When children are old enough to learn that there have been WE and THEM, wars, heroes and villains, victims and perpetrators, etc., they are probably old enough to learn that there has been Dehumanization, the most dangerous of social epidemics which they should become able to identify in themselves and in others. The Dehumanization Syndrome would make the concept definable, its symptoms identifiable in the here-and-now, applicable to any historical, literary or contemporary text analyzed in a classroom as well as to any real-life situation including one's own. Students should learn the truth - relative to the best knowledge of their teachers - about politically-ideologically-religiously motivated human irrational and destructive behavior, by the same logic they learn the truth about sex, evolution, history, and whatever is considered the truth to be passed on to the next generation.


     In teaching historical, literary, and contemporary political texts, content analysis for identifying the Patterned Beliefs may be introduced.


     Content analysis for signs of awareness of any of the Blind Areas is particularly recommended, since it would help the analyzers to become aware of any such Blind Areas within themselves. By applying the Theory of Dehumanization, even single classroom teacher, without any technical gear or costly apparatus, could effectively arrest and prevent the development of dehumanized thinking and feeling patterns in her or his students.


     As the dehumanized system of orientation has been found to be entirely dependant on its Blind Areas, prevention and healing methods bring those Blind Areas into awareness. The single technique found most effective is asking open questions about realities hidden in the Blind Areas. This technique circumvents resistance since it does not question the dehumanized beliefs about "THEM", but rather points at human realities in the territory and in oneself, and asks persons, who normally avoid paying attention to it, what they make of it. By that, it helps them fill-in into their cognitive maps the human realities that were missing there.


    To what extent and how soon such educational practices will free people and their systems from prejudices and warlike orientation? To what extent would war be regarded as an option for resolving conflicts in a society of members who are aware of the dangers of Dehumanization and are skilled in identifying its symptoms in their environment of communicated ideas? - I can only hope some of you will try to implement it in order that we all may find out.


Recommended Readings


- Allport, Gordon W. 1954. The Nature of Prejudice. Garden City NY: Anchor Books.

- Dennen, van der Johann. 1987, "In-group/out-group differentiation". In V. Reynolds, V. Falger, & I. Vine (eds.), The Sociobiology of Ethnocentrism. London and Sydney: Croom Helm pp. 1-47.

- Erikson, Erik. 1965. "Psychoanalysis and ongoing History: problems of Identity Hatred and Nonviolence", American Journal of Psychiatry. 122, 241-250.

- Kressel, Neil J. 1990. "The Politics of Knowledge Production in Social Psychology." Journal of Social Psychology (130, pp. 5-28).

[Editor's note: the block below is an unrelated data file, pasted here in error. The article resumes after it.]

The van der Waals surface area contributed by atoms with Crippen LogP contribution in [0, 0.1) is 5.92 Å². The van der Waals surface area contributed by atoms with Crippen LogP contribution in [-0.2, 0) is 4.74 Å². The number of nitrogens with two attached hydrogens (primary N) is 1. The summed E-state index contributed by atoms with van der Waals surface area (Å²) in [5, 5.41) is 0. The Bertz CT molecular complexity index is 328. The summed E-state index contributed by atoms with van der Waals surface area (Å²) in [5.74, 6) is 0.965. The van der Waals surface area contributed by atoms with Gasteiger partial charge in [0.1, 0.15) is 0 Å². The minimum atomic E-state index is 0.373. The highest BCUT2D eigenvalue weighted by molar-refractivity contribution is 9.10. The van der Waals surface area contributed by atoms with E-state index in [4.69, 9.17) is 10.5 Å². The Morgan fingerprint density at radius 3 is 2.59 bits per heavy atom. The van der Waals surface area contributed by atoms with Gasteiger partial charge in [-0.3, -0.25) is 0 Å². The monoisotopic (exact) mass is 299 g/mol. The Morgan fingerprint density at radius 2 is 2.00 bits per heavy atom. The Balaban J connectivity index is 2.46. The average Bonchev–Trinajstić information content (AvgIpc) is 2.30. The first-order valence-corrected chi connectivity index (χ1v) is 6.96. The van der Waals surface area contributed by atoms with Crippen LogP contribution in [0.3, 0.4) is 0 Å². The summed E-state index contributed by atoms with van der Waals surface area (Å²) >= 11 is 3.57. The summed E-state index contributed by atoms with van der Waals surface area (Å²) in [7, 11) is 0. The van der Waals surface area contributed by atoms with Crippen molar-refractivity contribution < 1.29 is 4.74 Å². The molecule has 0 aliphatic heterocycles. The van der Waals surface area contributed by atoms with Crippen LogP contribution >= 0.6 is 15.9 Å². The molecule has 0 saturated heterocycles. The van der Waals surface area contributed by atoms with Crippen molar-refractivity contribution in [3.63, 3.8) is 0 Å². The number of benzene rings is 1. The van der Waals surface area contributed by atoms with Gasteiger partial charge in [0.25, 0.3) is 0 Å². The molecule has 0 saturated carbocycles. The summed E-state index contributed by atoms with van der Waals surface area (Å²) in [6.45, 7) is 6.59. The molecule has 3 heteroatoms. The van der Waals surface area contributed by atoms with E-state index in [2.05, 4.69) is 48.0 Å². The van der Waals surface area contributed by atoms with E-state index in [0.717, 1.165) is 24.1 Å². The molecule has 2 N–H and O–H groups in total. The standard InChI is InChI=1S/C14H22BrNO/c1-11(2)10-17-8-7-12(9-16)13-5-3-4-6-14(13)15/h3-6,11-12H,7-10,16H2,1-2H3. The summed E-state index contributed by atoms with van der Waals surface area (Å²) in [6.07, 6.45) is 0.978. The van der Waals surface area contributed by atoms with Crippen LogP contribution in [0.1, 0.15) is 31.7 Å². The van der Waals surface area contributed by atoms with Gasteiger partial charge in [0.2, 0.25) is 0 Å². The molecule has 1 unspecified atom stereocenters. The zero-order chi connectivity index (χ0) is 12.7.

- Koenigsberg, Richard A. 1992. Hitler's Ideology. New York: The Library of Social Science.

- Kressel, Neil J. 1993. "Politics and human nature", in Neil Kressel (ed.), Political Psychology. New York: Paragon.

- Rogers, Carl R. 1977. Carl Rogers on Personal Power. New York: Delta.

- Rosenberg, S. W. 1988. Reason, Ideology and Politics. Cambridge UK: Polity Press.

- Simpson, E. 1987. "The Development of Political Reasoning". Human Development. 30, pp. 268-281.

- Waller, James. 2002. Becoming Evil: How Ordinary People Commit Genocide and Mass Killing. New York: Oxford University Press.









Kamran Mofid



     The topic which I wish to address here is vast. All I can reasonably hope to do is paint a picture with very broad brushstrokes. I deeply and passionately believe that conflict/terrorism is mainly mobilized around the concept of justice. In many cases, challenging injustice is the first step towards eliminating it. To avoid violent conflict, concerted international action is needed to address systemic economic/socio-political injustice. The undeniable fact of life confronting us on this planet of ours is that there is gross and growing inequality, amongst people, different nations and within nations. Billions of people living in abject poverty, with no hope and no future, have become a source of “…the development of terrorist cells”. Pragmatism and enlightened self-interest suggest that another way based on compassion and generosity is needed.

     A vibrant and progressive democracy cannot be achieved in world in which individualism, selfishness and Mammon worship prevails; a world in which most politicians are elected by and for big business; where parliaments serve the stock markets rather than the people; where environment is sacrificed to economic growth and the poor everywhere are rendered destitute in the name of structural adjustment.

     Nations need to develop institutions of fair and transparent governance. They also need to help provide health care, education, sanitation, as well as affordable housing and encourage an inclusive society. Addressing injustice is central to the resolution of most intractable conflicts and the eradication of terrorism. Economic injustice, depravation and hopelessness are the real “Weapons of Mass Destruction”, any where, and every where in the world.

     No amount of military might, no amount of depleted uranium enriched missiles and no amount of smart and not so-smart bombs will destroy terrorism, as long as this world is so unjust, so unequal and so inhumane. History is on the side of this argument and it would be an affront to humanity to ignore this.